Cancer patients often say the disease leaves them stronger, with a clearer focus on what really matters in life. “The diagnosis can sometimes make patients re-prioritise their lives by wanting to be closer to family and friends, choosing a different career or generally changing aspects of their lives that have been unfulfilling,” says Alison Bailey, a British nurse who worked in oncology for nearly 25 years. 

Bailey was drawn to the field by a similar epiphany, she tells GN Focus via email from the UK home. As a student nurse at St Thomas’ Hospital in London, she met a patient who had been diagnosed with breast cancer. 

“This woman showed such strength and fortitude in the face of her diagnosis that it left a strong impression on me,” she says. On a subsequent stint in Australia in her twenties, she realised that the longer-term nursing care required in fields such as haematology and oncology was something she really enjoyed. 

What has resonated with Bailey — now a Breast Care Specialist Nurse — throughout is the impact of the disease and its treatment on her patients and how they respond. 

The encounters prompted her to compile a book of patients’ experiences. One Step at a Time: Getting through Chemotherapy with Breast Cancer was published last month by Filament Publishing in the UK. We put a few questions about the project her way. Here are the excerpts.

Why did you write this book? 

A patient said that despite all the information that had been provided by the professionals and the internet she would love to be able to dip in and out of a book that had useful advice for newly diagnosed patients. I decided to pursue this and canvassed the opinions of patients under my care asking if they felt having such information available in this format would have been beneficial. The response was very positive. So I set about compiling and distributing a questionnaire to both NHS and private patients and eight years later the book is done!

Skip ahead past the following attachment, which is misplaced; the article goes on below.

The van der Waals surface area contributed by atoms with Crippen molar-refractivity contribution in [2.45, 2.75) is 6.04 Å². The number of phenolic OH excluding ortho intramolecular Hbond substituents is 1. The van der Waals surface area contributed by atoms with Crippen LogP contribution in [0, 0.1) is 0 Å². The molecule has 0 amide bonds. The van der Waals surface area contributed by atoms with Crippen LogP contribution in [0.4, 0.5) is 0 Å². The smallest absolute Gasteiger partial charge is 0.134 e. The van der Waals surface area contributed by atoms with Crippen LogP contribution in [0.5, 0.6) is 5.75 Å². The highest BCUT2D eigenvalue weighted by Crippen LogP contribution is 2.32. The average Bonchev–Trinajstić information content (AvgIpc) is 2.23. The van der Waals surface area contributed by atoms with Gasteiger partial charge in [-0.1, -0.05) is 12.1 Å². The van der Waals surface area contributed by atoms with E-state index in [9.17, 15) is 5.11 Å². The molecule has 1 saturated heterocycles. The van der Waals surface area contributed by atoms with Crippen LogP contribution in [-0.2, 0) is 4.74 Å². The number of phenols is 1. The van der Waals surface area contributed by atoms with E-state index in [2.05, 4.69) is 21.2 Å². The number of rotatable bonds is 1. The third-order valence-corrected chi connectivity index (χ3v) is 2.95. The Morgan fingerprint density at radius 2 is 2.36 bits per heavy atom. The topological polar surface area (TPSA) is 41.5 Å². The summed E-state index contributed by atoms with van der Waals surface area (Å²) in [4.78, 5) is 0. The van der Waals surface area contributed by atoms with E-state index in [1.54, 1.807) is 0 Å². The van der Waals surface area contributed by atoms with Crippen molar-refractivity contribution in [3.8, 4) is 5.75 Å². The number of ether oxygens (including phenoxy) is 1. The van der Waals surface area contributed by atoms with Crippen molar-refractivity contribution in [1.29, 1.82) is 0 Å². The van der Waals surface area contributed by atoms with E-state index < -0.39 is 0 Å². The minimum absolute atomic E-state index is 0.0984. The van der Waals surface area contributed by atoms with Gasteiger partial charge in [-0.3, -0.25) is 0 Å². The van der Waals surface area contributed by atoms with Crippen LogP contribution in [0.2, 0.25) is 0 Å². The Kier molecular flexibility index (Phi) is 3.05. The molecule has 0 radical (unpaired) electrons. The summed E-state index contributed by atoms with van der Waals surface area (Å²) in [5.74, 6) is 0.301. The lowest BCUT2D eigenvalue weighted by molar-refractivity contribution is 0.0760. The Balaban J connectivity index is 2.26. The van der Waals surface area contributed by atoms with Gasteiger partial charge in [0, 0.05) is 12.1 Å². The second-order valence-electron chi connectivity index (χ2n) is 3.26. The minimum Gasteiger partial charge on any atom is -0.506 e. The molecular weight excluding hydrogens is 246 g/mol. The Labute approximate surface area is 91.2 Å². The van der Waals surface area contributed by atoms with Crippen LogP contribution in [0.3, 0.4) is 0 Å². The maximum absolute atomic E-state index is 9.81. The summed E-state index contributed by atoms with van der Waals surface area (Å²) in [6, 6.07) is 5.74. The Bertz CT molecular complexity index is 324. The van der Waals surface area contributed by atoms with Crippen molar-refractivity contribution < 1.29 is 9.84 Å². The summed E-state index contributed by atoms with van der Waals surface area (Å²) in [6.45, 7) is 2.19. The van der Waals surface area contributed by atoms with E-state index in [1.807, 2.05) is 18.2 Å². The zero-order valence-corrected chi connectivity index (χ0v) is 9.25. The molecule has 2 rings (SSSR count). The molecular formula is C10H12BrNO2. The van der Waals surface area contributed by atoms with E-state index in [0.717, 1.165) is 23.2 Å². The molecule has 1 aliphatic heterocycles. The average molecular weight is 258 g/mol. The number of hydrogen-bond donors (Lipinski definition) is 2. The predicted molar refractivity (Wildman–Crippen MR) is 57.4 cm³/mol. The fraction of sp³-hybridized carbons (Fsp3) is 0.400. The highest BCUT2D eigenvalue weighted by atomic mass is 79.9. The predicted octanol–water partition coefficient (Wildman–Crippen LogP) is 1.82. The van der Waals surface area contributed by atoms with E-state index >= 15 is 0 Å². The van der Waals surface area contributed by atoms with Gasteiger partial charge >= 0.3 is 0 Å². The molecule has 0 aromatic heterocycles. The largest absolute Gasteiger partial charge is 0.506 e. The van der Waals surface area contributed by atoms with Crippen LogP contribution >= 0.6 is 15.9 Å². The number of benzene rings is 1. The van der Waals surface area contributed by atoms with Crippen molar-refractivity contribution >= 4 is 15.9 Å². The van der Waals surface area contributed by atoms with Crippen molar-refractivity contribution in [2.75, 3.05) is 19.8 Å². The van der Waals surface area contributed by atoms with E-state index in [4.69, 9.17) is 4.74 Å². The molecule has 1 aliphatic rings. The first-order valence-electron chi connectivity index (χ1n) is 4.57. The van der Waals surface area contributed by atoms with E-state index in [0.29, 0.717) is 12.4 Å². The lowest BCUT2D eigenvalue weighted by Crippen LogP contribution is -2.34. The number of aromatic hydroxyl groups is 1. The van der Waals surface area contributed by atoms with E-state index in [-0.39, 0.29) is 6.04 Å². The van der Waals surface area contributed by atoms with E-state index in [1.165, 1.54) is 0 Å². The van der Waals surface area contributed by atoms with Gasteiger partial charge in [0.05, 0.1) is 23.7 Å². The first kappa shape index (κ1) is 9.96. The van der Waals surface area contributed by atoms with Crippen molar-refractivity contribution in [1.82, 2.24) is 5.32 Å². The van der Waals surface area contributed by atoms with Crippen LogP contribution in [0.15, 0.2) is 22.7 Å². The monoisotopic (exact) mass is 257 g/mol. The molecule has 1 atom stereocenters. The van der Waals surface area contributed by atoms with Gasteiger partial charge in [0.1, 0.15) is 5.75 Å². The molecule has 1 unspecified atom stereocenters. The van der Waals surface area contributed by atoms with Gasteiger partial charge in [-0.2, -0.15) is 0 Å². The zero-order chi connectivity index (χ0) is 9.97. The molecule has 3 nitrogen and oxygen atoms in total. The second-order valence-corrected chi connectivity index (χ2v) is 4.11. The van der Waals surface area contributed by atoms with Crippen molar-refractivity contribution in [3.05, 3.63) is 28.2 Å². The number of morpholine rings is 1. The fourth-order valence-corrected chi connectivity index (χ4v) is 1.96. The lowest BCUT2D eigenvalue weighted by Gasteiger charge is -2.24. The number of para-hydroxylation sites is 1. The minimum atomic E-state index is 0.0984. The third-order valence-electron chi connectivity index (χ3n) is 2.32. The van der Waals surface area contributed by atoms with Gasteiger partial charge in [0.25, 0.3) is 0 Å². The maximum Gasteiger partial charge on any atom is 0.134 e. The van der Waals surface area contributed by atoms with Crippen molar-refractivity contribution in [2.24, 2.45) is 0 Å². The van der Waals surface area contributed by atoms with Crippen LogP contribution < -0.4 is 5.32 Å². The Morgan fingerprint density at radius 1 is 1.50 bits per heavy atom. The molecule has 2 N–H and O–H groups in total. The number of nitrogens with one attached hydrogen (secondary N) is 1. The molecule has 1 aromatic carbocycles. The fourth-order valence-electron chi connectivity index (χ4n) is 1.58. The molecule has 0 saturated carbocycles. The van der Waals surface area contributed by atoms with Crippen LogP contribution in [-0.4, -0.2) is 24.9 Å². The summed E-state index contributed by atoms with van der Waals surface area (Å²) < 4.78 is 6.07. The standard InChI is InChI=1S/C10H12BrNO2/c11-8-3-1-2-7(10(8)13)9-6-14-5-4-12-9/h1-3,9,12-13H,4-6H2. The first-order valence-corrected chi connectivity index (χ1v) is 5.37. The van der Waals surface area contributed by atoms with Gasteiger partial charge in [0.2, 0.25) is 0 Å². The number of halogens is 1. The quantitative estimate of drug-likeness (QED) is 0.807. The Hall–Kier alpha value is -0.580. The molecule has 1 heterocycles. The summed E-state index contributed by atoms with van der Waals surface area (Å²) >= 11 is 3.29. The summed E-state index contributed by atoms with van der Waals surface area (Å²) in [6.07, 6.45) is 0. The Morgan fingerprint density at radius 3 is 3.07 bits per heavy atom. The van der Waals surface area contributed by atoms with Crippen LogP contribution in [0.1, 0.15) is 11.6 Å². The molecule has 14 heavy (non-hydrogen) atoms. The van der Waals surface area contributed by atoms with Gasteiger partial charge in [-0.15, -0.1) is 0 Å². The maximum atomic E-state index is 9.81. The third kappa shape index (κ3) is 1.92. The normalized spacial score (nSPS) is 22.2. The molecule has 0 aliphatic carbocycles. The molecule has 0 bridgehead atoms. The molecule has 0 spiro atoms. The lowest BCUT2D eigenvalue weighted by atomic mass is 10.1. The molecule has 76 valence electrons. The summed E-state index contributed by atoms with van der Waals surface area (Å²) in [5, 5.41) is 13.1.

Have you had patients from the Middle East? Do they differ from local UK patients? 

I have sat in on a clinic with patients from the Middle East and Dubai with a consultant who speaks Arabic. Even though I couldn’t understand what was being said, the patients seem more modest. Even though there is [often] a difference in language, we are still able to make each other understand. Middle Eastern women tend to be very self-contained and composed and rely on family support. But to be honest, a diagnosis of breast cancer wherever you are from produces the same range of emotions. I just feel that culturally, there are different styles of expressing them.

You’ve been a cancer nurse for 25 years. Has it ever been depressing? 

Yes, of course. There have been times when I was treating patients with different types of cancer. We’d go through phases when we’d lose several, which was always hard. 

What’s the story that resonates the most with you? 

One patient seemed to sail through the treatment feeling well — only a little tired. She insisted I did my Beyoncé walk (which I’m exceptionally good at) on her last treatment day. She caught the moment on film, sadly! 

With all the awareness of breast cancer, it can seem we know all there is to know. Are we doing enough, in your opinion? 

In my opinion until there is a cure we are never doing enough. However, with the advances in the targeted therapy for specific types of tumours, the treatment has improved tremendously.

— One Step at a Time: Getting through Chemotherapy with Breast Cancer is available at Magrudy’s in Dubai for Dh64.94